A line trimmer, also known as a string trimmer, strimmer, brush cutter, weed wacker, weedy, or whipper snipper, is a powered handheld device that uses a flexible monofilament line instead of a blade for cutting grass and other plants near objects. It consists of a cutting head at the end of a long shaft with a handle or handles and sometimes a shoulder strap. String trimmers powered by an internal combustion engine have the engine on the opposite end of the shaft from the cutting head while electric string trimmers typically have an electric motor in the cutting head.
Electric edge trimmers have the advantage of being very light, easy to maneuver and easy-to-operate devices. However, the length of power cord that can be deployed across the ground limits them and they are usually less powerful and robust than the gasoline-engine.
Electric machines normally are limited to 2.5 mm (0.100 inch) maximum diameter nylon because of their lower power output (400 to about 1200 watts). Recently there are electric string trimmers that offer the same performance as gas powered trimmers. There are also battery-powered units available which have the benefit of being free of power cords, but the liability of weighing more due to a large battery and limited life before the battery runs down. Recently, lithium ion batteries have been able to improve runtime.
Trimmers that have nylon or metal blades usually have straight drive shafts because of the higher torque required to turn the disk and because of the shock loads that are passed back from the blade to the drive shaft and its gearbox(es). Smaller line trimmers have curved driveshafts to make holding the cutting-head at ground level much easier and with less strain on the operator.
Gasoline-engine powered trimmers usually have a minimum of 21 cc displacement motors. At this size they can easily turn 2 mm (0.080 inch) line and some have nylon blades as accessories to the line-reel. A 32 cc engine can swing a 2.75 mm (0.110) line and often has metal-blade accessories. The head contains a safety shield on the user side and a rotating hub which may also be called a head or spool. While this type of trimmer is heavier, it may use a gasoline-oil mix (if it is equipped with a two-stroke engine) and vibrates significantly, they are much more mobile (not attached to a power outlet) and are not limited in power for commercial use. Large trimmers, used for cutting roadside grass in large areas, may be quite heavy—being suspended from the body by a harness — and may be a two-hand-controlled device. These very large trimmers are often referred to as brush cutters.
A string trimmer works on the principle that a line that is turned fast enough is held out from its housing (the rotating reel) very stiffly by the string tension that exerts the centripetal force that prevents the string from flying off in a straight line under its own inertia. The faster it turns the stiffer the line. Even round-section nylon line is able to cut grass and slight, woody plants quite well. Some monofilament lines, designed for more powerful cutters, have an extruded shape—like a star—that helps the line slash the material being cut and thus it is able to cut quite large woody plants (small shrubs) or at least ring-bark them very effectively. These lines make disks less necessary for tough jobs.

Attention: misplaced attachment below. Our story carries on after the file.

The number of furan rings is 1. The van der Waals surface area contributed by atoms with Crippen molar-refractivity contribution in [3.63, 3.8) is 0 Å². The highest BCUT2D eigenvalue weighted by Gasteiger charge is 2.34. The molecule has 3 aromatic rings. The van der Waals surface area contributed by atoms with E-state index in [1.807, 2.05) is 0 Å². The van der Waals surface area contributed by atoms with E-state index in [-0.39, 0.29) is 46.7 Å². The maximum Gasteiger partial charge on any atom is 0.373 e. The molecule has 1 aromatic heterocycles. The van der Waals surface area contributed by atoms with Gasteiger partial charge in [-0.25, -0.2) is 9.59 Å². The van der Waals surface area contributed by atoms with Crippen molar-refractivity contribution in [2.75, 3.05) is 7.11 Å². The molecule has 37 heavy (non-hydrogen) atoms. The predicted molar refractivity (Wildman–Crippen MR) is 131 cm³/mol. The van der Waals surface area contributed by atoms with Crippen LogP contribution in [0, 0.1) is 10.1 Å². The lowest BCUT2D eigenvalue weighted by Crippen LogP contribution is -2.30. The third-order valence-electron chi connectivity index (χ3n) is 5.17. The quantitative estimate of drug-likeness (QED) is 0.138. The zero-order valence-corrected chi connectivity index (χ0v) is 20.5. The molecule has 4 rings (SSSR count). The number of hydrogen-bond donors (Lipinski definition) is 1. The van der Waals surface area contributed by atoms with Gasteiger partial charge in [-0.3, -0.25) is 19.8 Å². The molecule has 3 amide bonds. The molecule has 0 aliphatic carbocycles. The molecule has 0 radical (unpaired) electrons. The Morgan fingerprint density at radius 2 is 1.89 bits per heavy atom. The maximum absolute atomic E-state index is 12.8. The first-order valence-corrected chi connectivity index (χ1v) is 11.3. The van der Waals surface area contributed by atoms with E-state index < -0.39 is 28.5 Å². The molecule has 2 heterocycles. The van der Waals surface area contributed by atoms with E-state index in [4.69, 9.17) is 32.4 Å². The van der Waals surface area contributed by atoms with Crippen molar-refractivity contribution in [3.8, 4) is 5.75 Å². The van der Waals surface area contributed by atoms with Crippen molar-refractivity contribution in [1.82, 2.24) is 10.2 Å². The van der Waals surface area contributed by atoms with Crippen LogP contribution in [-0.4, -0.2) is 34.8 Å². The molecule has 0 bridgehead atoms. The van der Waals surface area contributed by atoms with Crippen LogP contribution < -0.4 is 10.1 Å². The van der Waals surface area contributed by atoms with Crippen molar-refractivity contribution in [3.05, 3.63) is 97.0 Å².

The line is hand-wound onto a reel before the job is started, leaving both ends extending from the reel housing. The motor turns the reel and the line extends horizontally while the operator swings the trimmer about where the plants are to be trimmed. The operator controls the height at which cutting takes place and can trim down to ground level quite easily. As the line is worn, or breaks off, the operator knocks the reel on the ground so that a release mechanism allows some of the line in the reel to extend and replace the spent portion. The newer models have an 'auto-feed' operation where a small cutter on the line-guard ensures that the line length exposed for cutting does not exceed the length that can be swung efficiently by the motor. Newly extended line operates more efficiently because of its heavier weight and surface effects (the star-shaped edges).
The speed of the spinning hub is usually controlled by a trigger on the handle. A common mistake is to run the trimmer at full speed when near objects. High speed near objects tends to wear or break line and damage objects without working faster. Running at a slower speed can actually shorten the job by requiring fewer passes and fewer stops to reload line or untangle the hub. The speed should be varied depending on the nature of nearby objects. Also, at slower speeds the line will whip around thinner objects without grabbing, eliminating additional passes near objects like sign poles and chain link fences. For vertical cutting the whole machine can be tilted or some trimmers allow the head to be adjusted at different angles. Vertical cutting is not recommended near sidewalks or other concrete and pavement edges, because it leaves open grooves that allow water to collect and cause damage.
Most trimmers use two stroke engines and require gasoline mixed with oil. Due to pollution laws four stroke engines are becoming more popular. For instance, Honda manufacture a four stroke engine trimmer. Other companies carry Low Emission two stroke engine trimmers. Stihl manufactures a hybrid four stroke engine trimmer with no oil reservoir. This engine is lubricated using pre-mixed gasoline, like a two stroke engine.
Battery powered units are to be recharged after each use. As the recharge time is several hours long, battery powered units are ill-suited for trimming large yards. However, some models offer a quick-change battery pack so the user can have more than one battery ready to swap out when the first one runs down and also a quick charge options that cuts charging times between 30 minutes and 2 hours.